© 1960 Metro-Goldwyn-Mayer British Studios

Village of the Damned (1960)

Final of the Tokyo International Film Festival. I decided skip the closing film, The Town, by Ben Affleck, since I had no interest in seeing it, and since it is Halloween, meet up with friends. I must be getting old since I couldn’t think of anything better to do than sit around and watch a bunch of horror films with friends on Halloween. Village of the Damned is a film I have seen before, but it is always a new and fun experience to watch a movie that you know well again with people who are seeing it for the first time.

Village of the Damned, the story of otherworldly happenings in a small English village, is often hailed as one of the classics of British horror, but it is technically an American film. MGM had a British division for filming stories set England, and to save costs, as it was cheaper to film in England at the time. Three years after Village of the Damned, Robert Wise chose to shoot The Haunting at MGM’s British studio, where he could further stretch his limited budget. MGM was no stranger to horror films, dating back to Lon Chaney in London After Midnight in 1927. MGM horror films such as Peter Lorre in Mad Love in 1935 and Spencer Tracy in Dr. Jekyll and Mr. Hyde in 1941 had always been classier and more literate then than counterparts at Universal. Village of the Damned is a prime example, being based on the novel The Midwich Cuckoos, by John Wyndham, who also wrote The Day of the Trefids.

Many of the elements of the novel had to be left out of the screenplay to make it marketable as a film. The rights to the novel where sold before it was completed based on the strength of Wyndham’s name, and as he completed pages of the manuscript, they were shot on microfilm and sent to Hollywood. When the finally pages arrived, MGM studio heads were horrified to realize that the novel they had bought could be interpreted as anti-Catholic, as the idea of an alien race impregnating every woman in a small village seems to mock the concept of immaculate conception. The word “pregnant” was carefully excised from the script. The novel leaves no doubt that aliens have come to earth and impregnated the women, as a surveillance plane spots a spaceship on the ground. This is left out of the movie, which makes the happenings even more mysterious, as something unexplainable is injected into a very prosaic setting. They also throughout Wyndham’s title, which refers to the name of the village and a species of bird which lays it eggs in the nests of other birds, which unknowingly raise them, to the detriment of their own offspring. The title was either considered too explicit, or too obscure, and was discarded.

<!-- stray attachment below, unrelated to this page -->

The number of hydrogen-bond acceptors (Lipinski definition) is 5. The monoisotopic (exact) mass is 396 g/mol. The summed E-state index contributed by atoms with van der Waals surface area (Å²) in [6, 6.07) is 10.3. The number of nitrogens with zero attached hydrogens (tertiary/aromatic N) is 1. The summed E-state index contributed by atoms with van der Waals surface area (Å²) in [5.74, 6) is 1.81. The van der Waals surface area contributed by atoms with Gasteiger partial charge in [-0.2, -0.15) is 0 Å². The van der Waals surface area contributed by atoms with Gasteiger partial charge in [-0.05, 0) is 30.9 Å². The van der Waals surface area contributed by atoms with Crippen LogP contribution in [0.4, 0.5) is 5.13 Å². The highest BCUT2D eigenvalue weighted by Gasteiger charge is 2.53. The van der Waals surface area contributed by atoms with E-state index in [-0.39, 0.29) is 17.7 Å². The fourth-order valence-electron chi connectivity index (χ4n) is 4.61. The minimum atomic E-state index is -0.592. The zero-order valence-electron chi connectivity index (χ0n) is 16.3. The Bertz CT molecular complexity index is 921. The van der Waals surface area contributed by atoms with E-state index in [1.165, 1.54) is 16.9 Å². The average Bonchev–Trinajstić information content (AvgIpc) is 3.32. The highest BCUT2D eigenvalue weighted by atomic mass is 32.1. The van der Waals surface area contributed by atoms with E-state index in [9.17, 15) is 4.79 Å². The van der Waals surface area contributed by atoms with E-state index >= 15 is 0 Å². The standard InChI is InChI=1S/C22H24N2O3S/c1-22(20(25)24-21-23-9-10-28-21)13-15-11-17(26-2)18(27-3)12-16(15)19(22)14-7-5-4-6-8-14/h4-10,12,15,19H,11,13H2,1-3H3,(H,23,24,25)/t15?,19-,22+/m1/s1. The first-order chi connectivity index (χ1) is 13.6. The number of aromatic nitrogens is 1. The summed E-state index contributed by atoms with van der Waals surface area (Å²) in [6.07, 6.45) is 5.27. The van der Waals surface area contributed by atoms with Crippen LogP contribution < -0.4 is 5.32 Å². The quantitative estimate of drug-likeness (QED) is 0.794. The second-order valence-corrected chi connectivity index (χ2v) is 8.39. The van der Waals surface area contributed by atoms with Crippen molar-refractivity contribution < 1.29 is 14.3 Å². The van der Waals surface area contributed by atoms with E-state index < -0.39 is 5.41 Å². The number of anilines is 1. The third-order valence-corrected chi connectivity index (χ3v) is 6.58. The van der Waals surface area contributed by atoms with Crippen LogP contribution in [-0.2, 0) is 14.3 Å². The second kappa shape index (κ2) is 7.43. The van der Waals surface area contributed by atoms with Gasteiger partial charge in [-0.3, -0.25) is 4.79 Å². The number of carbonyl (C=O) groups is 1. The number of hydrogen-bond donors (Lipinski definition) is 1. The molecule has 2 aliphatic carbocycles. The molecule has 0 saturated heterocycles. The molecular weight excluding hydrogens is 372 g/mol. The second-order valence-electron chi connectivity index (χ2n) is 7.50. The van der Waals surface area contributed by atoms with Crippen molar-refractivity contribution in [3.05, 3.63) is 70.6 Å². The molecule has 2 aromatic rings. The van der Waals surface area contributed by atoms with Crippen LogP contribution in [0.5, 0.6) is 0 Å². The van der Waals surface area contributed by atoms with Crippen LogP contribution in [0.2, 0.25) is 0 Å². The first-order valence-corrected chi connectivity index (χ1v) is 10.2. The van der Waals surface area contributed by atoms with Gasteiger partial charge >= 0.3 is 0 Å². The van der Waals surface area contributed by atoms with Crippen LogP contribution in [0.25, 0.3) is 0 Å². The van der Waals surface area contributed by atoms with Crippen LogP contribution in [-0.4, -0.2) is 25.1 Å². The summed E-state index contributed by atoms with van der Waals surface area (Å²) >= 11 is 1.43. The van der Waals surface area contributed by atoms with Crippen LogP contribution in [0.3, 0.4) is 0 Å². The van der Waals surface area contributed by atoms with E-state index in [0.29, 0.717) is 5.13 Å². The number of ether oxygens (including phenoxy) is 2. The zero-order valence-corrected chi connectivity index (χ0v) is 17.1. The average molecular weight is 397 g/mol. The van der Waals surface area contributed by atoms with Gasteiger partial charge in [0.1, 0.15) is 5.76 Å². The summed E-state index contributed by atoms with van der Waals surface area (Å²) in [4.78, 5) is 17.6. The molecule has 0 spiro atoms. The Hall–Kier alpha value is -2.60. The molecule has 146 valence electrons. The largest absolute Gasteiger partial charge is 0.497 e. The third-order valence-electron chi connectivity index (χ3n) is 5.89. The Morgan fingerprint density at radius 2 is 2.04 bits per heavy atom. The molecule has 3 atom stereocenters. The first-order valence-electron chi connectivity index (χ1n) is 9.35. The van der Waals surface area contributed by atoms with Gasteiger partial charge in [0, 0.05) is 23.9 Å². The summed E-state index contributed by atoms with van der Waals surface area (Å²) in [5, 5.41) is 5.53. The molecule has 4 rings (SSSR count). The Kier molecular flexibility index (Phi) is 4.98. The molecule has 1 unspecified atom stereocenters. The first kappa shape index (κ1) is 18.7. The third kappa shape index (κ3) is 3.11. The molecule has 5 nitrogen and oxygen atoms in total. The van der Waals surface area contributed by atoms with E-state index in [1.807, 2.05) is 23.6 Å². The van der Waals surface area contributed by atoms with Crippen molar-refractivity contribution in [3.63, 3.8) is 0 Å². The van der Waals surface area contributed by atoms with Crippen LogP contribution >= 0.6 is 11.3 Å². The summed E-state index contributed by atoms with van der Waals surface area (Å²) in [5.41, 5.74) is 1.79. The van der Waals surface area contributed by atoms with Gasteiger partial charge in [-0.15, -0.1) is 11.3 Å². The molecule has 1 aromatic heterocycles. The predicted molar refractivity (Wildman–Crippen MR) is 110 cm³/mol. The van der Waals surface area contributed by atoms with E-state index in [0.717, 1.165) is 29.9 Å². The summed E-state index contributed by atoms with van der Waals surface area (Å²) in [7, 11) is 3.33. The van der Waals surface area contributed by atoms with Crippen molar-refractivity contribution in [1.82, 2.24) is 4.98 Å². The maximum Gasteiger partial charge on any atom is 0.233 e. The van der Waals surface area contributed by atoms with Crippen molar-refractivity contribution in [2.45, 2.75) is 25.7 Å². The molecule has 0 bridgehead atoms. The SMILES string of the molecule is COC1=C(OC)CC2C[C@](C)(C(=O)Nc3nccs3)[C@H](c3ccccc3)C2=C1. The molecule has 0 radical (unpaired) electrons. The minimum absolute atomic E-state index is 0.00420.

The movie opens very effectively with scene of bucolic village life frozen in time. A passed out man slumps over a trailer that movies in circles, women lay on the floor of the tiny general store, and professor has dropped to the floor of his plush study. A few months later (the fetus develop fast), a dozen very advanced, very odd and very blond children are born to the women of the village on the same day. The studio pushed director Wolf Rilla to make the children harelipped or hunchedbacked, but insisted on making them idealized, with fair skin and radiant blond hair. “It made the weird happenings even stranger,” the director said. “It seems to me the horror were all the more horrible, because they were so normal. I wanted the children to look nice and pleasant.”

George Sanders is great is a role that is somewhat atypical for him, as it is completely sincere, as professor with a much younger wife, who becomes the mother of the leader of the evil kids. Barbara Shelley, who plays the wife, later complained that the script gives very little attention to the women in the movie, and she is right. While later movies such as Rosemary’s Baby and The Omen focus on the feelings of mothers who suspect that their offspring might be evil, Village of the Damned is very much about the men of the village standing around and talking about how to solve the crisis. They learn that Midwich was not to only place where such children were born under unexplained circumstances, and that in all the other cases the men rose to the occasion and killed the children, and in some cases the mothers as well. In Midwich, the men with military backgrounds, and those with academic backgrounds unable to agree on a course of action.

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